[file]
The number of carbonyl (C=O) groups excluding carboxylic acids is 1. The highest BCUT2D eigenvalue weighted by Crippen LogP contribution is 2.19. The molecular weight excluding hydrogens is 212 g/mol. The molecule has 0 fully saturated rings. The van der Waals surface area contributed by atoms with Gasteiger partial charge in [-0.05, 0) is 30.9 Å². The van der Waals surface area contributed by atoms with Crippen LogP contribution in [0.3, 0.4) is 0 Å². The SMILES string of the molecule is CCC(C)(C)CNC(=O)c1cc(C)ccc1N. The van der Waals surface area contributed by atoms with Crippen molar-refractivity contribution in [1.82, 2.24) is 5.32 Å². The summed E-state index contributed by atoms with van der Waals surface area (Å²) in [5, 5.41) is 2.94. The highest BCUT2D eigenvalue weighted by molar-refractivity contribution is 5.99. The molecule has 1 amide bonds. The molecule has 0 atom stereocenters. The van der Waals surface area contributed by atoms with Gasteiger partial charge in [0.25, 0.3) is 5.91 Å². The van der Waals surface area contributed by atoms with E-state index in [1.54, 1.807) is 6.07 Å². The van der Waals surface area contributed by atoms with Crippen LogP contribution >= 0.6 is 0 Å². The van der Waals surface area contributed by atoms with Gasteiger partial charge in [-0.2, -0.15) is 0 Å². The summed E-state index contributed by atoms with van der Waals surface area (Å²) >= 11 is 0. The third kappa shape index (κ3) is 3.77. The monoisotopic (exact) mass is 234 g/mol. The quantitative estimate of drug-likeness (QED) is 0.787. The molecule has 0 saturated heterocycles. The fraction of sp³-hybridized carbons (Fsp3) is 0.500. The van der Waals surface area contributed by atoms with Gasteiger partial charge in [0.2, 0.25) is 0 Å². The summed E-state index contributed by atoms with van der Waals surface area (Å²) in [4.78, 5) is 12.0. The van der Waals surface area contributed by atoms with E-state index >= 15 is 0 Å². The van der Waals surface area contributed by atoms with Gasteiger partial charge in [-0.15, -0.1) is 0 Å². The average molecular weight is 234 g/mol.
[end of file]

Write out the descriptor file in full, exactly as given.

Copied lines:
The number of carbonyl (C=O) groups excluding carboxylic acids is 1. The highest BCUT2D eigenvalue weighted by Crippen LogP contribution is 2.19. The molecular weight excluding hydrogens is 212 g/mol. The molecule has 0 fully saturated rings. The van der Waals surface area contributed by atoms with Gasteiger partial charge in [-0.05, 0) is 30.9 Å². The van der Waals surface area contributed by atoms with Crippen LogP contribution in [0.3, 0.4) is 0 Å². The SMILES string of the molecule is CCC(C)(C)CNC(=O)c1cc(C)ccc1N. The van der Waals surface area contributed by atoms with Crippen molar-refractivity contribution in [1.82, 2.24) is 5.32 Å². The summed E-state index contributed by atoms with van der Waals surface area (Å²) in [5, 5.41) is 2.94. The highest BCUT2D eigenvalue weighted by molar-refractivity contribution is 5.99. The molecule has 1 amide bonds. The molecule has 0 atom stereocenters. The van der Waals surface area contributed by atoms with Gasteiger partial charge in [0.25, 0.3) is 5.91 Å². The van der Waals surface area contributed by atoms with E-state index in [1.54, 1.807) is 6.07 Å². The van der Waals surface area contributed by atoms with Crippen LogP contribution >= 0.6 is 0 Å². The van der Waals surface area contributed by atoms with Gasteiger partial charge in [-0.2, -0.15) is 0 Å². The summed E-state index contributed by atoms with van der Waals surface area (Å²) >= 11 is 0. The third kappa shape index (κ3) is 3.77. The monoisotopic (exact) mass is 234 g/mol. The quantitative estimate of drug-likeness (QED) is 0.787. The molecule has 0 saturated heterocycles. The fraction of sp³-hybridized carbons (Fsp3) is 0.500. The van der Waals surface area contributed by atoms with Gasteiger partial charge in [0.2, 0.25) is 0 Å². The summed E-state index contributed by atoms with van der Waals surface area (Å²) in [4.78, 5) is 12.0. The van der Waals surface area contributed by atoms with E-state index >= 15 is 0 Å². The van der Waals surface area contributed by atoms with Gasteiger partial charge in [-0.15, -0.1) is 0 Å². The average molecular weight is 234 g/mol.